Abstract: During the valorization of methane under non-oxidative conditions (MNOC), a decrease in methane conversion over time due to the deposition of coke can be observed. Recently, the use of microwave-assisted heating was proposed as an alternative to conventional heating in order to reduce polyaromatics production and, thus, coking in the MNOC process. Although the gas-solid temperature gradient generated by the microwave radiation was effective for the reduction of catalyst deactivation, coking cannot be fully avoided1. In the MNOC process assisted by microwave-heating, the coke deposition on the catalyst causes the dielectric properties of the heated material to change leading to locally high temperatures, which again affect the coke deposition. To restore methane conversion and therefore the economic profitability of the process, the MNOC operation has to be terminated and the catalyst must be regenerated by burning out the coke deposits. This cyclic operation raises two main questions: How to best operate the reactor during normal operation and when to switch to regeneration mode. In this work, we show the methodology for optimizing the cyclic operation of the microwave reactor under operational constraints and how this operation can be realized in practice using industrial automation systems.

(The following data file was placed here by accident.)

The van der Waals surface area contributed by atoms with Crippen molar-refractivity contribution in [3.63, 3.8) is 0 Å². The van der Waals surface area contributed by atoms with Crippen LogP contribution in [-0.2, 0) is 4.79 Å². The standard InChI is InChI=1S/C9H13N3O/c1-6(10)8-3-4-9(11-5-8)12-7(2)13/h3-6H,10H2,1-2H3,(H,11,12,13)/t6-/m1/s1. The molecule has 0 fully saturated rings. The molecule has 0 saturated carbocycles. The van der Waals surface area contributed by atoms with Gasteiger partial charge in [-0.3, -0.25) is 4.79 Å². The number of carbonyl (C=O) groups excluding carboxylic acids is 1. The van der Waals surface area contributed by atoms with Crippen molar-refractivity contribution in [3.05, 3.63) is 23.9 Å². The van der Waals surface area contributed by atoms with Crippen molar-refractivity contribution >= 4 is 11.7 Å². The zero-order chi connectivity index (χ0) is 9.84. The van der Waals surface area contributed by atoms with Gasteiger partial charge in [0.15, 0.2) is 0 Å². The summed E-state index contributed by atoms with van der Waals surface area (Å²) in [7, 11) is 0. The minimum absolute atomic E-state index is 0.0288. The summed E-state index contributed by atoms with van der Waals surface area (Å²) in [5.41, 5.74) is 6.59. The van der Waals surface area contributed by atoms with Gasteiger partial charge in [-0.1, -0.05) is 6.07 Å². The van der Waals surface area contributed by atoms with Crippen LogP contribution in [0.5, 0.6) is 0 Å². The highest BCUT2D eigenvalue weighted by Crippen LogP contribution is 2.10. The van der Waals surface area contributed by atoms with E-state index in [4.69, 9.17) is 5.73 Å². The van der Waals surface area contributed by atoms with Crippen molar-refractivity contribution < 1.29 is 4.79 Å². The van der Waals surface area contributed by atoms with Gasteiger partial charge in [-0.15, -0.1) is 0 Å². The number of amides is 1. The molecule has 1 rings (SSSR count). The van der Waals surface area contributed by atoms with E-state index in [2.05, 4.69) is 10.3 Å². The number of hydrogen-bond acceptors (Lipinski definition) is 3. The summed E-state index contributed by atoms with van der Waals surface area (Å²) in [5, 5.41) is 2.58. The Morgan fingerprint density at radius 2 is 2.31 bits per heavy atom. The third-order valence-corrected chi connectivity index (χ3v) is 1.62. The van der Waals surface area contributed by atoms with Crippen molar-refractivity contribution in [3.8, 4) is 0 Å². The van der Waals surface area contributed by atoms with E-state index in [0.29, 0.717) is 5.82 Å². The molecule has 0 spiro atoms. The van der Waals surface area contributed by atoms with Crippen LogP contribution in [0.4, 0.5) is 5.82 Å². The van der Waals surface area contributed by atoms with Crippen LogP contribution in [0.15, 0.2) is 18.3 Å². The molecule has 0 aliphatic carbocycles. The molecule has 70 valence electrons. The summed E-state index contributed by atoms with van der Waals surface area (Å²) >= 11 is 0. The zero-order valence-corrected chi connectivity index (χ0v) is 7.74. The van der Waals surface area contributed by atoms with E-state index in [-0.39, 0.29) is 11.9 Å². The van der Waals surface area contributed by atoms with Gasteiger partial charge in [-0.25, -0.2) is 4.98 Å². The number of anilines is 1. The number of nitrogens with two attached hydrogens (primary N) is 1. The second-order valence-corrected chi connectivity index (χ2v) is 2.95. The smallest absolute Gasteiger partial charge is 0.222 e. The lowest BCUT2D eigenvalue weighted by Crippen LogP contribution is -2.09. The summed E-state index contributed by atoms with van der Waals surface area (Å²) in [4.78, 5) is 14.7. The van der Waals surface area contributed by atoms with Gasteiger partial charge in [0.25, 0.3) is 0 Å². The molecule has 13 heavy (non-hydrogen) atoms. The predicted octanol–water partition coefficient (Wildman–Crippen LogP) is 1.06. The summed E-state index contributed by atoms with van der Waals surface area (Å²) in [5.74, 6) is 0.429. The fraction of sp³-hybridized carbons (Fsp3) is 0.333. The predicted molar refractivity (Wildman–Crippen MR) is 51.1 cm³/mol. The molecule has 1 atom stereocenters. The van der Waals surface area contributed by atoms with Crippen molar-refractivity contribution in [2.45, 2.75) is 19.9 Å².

20 mins

sirui Li, Thijs van Raak, fausto Gallucci (presenter: Sirui Li)